By Bobby Harrison/NEMS Daily Journal
JACKSON – The budget agreement reached by House and Senate negotiators was greeted Thursday by expressions of satisfaction, or at least acceptance.
House Appropriations Chairman Johnny Stringer, D-Montrose, acknowledged that the budget shifts some additional tax burden to local governments, but not to the degree that major increases in property taxes will be needed to offset cuts in state funds.
Stringer had said during the past two weeks of budget talks that preventing an additional tax burden on local governments was one of his goals.
Lt. Gov. Phil Byrant said that while the budget agreement was not perfect, it accomplished the important goals of providing level funding the Mississippi Adequate Education Program and of placing $206 million in reserves.
During a Thursday morning news conference, Gov. Haley Barbour also indicated he could support the agreement.
Barbour and the Senate leadership had at one point in the process advocated less state money for education and mental health. The disagreement over the amount to spend caused legislators to miss the deadline to pass a budget, forcing an extension of the session.
The agreement falls about $15 million short of full funding for kindergarten through 12th grade education. That shortfall includes a cut of about $5 million in the Adequate Education funds for high-growth districts and a cut of about $6 million in funds that go to local school districts to help hold down property taxes.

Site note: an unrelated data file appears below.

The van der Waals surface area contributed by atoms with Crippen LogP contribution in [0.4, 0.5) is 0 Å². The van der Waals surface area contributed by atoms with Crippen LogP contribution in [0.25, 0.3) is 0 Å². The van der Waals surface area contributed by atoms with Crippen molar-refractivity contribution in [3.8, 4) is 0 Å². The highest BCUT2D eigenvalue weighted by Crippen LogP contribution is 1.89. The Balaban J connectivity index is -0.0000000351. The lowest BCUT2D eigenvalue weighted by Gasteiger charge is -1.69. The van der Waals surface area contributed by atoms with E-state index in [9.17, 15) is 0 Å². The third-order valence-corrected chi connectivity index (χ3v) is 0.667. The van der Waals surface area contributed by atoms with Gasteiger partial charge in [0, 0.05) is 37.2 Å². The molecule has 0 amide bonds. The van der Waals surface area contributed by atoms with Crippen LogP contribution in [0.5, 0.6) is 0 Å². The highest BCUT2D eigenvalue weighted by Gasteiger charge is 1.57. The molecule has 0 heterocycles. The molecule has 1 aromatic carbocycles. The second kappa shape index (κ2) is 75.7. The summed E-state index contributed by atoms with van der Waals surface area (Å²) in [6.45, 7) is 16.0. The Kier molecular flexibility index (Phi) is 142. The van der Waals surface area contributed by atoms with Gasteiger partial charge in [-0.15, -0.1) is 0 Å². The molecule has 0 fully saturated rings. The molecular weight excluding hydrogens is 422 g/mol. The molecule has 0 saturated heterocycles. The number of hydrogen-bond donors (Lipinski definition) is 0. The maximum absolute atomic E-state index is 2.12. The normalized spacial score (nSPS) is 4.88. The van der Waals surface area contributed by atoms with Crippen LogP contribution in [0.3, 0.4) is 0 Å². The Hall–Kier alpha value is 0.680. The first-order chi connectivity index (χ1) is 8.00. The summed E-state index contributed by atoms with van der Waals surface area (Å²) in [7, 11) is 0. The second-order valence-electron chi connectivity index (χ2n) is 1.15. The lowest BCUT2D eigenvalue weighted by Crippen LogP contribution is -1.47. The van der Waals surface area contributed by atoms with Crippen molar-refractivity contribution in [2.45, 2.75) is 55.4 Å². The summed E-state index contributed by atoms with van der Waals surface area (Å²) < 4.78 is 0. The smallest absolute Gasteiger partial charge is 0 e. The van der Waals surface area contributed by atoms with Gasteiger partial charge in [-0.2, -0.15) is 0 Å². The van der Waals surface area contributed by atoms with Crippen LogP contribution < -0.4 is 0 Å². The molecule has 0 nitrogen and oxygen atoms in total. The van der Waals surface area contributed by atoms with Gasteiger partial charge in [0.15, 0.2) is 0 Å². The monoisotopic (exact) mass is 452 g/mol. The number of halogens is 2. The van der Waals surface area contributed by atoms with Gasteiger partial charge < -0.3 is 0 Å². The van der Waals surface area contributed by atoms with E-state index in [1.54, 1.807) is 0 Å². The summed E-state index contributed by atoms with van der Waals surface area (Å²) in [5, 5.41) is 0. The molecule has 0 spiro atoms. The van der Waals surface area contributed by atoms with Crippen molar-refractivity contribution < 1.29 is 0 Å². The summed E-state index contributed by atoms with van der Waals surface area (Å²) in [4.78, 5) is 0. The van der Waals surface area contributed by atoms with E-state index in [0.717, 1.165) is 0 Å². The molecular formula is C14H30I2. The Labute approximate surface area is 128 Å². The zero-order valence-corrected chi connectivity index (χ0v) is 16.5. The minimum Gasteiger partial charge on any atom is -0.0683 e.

The total K-12 education budget is $2.23 billion, or about $235 million short of full funding. But there has been little talk of full funding for the past two years, since tax revenue began to plummet during the economic downturn.
House Speaker Billy McCoy, D-Rienzi, said, “Whenever you compromise, you have a lot of give and take on both sides.”
The full Legislature is scheduled to take up the budget Monday. On Thursday, both the House and Senate extended the session, which was scheduled to end Saturday, to work out the details on the more than 50 bills that fund the $5.5 billion state general fund.
Also on Thursday, Barbour announced he would call a special session within the regular session to consider bond funds to build a civil rights museum and a Mississippi history museum in Jackson. That might be accomplished in regular session Monday.